Sasha, thank you for sharing that. I appreciate that maintaining the balance can be a high wire act. And I appreciate that you walk that tight rope here. For what it's worth, I think your tone is pitch perfect.
Thanks, Jayne, for sparking this discussion, and thank you for all of your thoughts. I look forward to more.
Michael DeLong | Online Community Manager
Hi Sasha, all,
Thanks and lovely to catch-up again :-)
Yes it has been a few years now – From memory I first started participating on the software forum here back in the late 90’s and was invited to moderate sometime in 2000 or 2001. The half-dozen or so TS forums we had back then really were a breath of fresh air to the NPO’s I was working with and this was something particularly special considering we were running non-profit POP’s, Telecentre’s and ISP’s so technical literacy wasn’t a problem. What attracted people to TechSoup (Compumentor?) was the easy going tone and manner of the support on offer. People didn’t feel intimidated posting on here and I think (and hope) our replies were genuinely helpfull. That's really what made TechSoup stand out (at the time I was hosting about 300 forums on our respective ISP's and TS really was a standout from the crowd).
So I guess in some contrast, TS can be a little intimidating nowadays because there are so many separate topic forums meaning people don’t always know where to post a question. This can be worse if they are subsequently reminded to “stay on topic” or that a post is not appropriate. We might understand the rationalle for this as the ‘technical guru’s’ here; a lot of our guests and people needing help may not. As you say it is a fine line.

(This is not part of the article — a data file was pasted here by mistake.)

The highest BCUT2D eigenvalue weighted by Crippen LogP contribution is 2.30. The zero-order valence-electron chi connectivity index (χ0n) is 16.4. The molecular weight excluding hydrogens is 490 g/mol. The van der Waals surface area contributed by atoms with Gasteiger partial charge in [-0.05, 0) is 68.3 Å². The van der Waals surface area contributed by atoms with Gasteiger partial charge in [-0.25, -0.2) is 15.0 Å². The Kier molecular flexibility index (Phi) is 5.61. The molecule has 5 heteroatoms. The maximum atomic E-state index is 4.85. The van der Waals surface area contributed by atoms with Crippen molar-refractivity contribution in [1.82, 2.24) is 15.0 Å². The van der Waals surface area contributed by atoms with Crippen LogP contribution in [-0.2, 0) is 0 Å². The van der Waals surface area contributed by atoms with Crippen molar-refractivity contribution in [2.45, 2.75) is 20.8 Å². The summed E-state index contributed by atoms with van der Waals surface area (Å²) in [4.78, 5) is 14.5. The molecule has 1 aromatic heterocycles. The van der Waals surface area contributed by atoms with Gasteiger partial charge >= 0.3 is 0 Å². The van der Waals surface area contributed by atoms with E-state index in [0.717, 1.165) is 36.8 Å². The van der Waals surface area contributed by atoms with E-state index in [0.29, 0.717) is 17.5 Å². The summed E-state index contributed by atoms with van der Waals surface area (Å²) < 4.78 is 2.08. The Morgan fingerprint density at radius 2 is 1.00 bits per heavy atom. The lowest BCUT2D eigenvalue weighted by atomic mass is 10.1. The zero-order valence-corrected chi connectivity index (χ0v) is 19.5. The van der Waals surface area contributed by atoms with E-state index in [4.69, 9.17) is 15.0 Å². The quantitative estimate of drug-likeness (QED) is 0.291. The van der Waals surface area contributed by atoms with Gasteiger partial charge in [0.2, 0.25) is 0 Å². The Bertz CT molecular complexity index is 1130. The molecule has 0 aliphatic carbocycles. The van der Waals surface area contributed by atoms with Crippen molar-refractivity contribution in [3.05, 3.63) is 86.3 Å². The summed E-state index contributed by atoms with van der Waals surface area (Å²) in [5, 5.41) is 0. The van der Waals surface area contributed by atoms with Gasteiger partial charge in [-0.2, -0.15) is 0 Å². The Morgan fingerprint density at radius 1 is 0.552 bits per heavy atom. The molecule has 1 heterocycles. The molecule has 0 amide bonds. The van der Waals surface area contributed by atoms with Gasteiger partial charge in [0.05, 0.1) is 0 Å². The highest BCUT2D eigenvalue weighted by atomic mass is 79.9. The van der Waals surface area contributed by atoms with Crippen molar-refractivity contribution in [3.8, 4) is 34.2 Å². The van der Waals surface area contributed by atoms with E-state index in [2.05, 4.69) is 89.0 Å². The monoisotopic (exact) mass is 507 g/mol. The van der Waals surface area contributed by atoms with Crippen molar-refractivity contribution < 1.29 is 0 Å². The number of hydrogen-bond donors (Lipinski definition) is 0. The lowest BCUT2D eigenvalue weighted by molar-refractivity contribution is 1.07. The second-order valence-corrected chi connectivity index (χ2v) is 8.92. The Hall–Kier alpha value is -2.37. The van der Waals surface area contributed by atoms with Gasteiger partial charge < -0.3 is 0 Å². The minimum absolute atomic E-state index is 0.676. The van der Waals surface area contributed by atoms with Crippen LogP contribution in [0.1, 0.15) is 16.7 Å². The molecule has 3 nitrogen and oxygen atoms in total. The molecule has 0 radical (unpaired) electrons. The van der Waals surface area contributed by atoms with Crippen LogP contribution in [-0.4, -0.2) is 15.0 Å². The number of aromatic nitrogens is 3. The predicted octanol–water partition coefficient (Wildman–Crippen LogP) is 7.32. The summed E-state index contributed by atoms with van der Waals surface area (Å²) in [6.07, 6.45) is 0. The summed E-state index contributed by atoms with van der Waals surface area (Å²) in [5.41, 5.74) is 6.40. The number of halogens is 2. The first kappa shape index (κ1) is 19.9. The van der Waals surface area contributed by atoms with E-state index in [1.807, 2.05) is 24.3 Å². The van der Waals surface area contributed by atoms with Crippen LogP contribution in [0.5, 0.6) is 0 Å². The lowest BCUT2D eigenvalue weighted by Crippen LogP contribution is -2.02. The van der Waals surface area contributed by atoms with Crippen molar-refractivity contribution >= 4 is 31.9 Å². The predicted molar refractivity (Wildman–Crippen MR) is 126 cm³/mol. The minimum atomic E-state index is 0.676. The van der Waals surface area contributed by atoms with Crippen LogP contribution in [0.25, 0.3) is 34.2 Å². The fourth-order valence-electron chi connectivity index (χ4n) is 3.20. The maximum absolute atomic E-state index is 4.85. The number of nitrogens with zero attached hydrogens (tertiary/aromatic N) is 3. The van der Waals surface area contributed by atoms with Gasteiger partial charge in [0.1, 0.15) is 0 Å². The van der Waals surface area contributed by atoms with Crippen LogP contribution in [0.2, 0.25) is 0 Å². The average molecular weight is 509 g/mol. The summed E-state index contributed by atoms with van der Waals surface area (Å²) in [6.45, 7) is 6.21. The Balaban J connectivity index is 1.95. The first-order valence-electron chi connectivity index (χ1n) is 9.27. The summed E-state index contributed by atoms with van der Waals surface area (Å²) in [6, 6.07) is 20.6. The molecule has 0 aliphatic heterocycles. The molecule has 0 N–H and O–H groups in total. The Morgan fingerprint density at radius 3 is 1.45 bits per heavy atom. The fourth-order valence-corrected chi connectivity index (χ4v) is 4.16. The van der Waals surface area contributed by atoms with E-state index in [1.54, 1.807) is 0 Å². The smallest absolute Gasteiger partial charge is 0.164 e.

Maybe the most important lesson I’ve learned in nearly two decades running Internet support forums and generic IT support (nearly 4 decades here, damn I'm getting old :-) is the importance of the “friendly, supportive, informed yet jargon-free approach”. A lot of people are not comfortable providing information on IT issues unless the forum of choice is very welcoming and supportive.
So in my humble response to the terrific question from Jayne that kicked-off this discussion may I add:
The TechSoup Community Forums can be called successful if...
... people find the forums beneficial for technical help and support (not necessarily limited to helping accredited NPO’s as volunteerism is a process involving the offer of help to anyone in need). That people really want to contribute here both for help, and as helpers.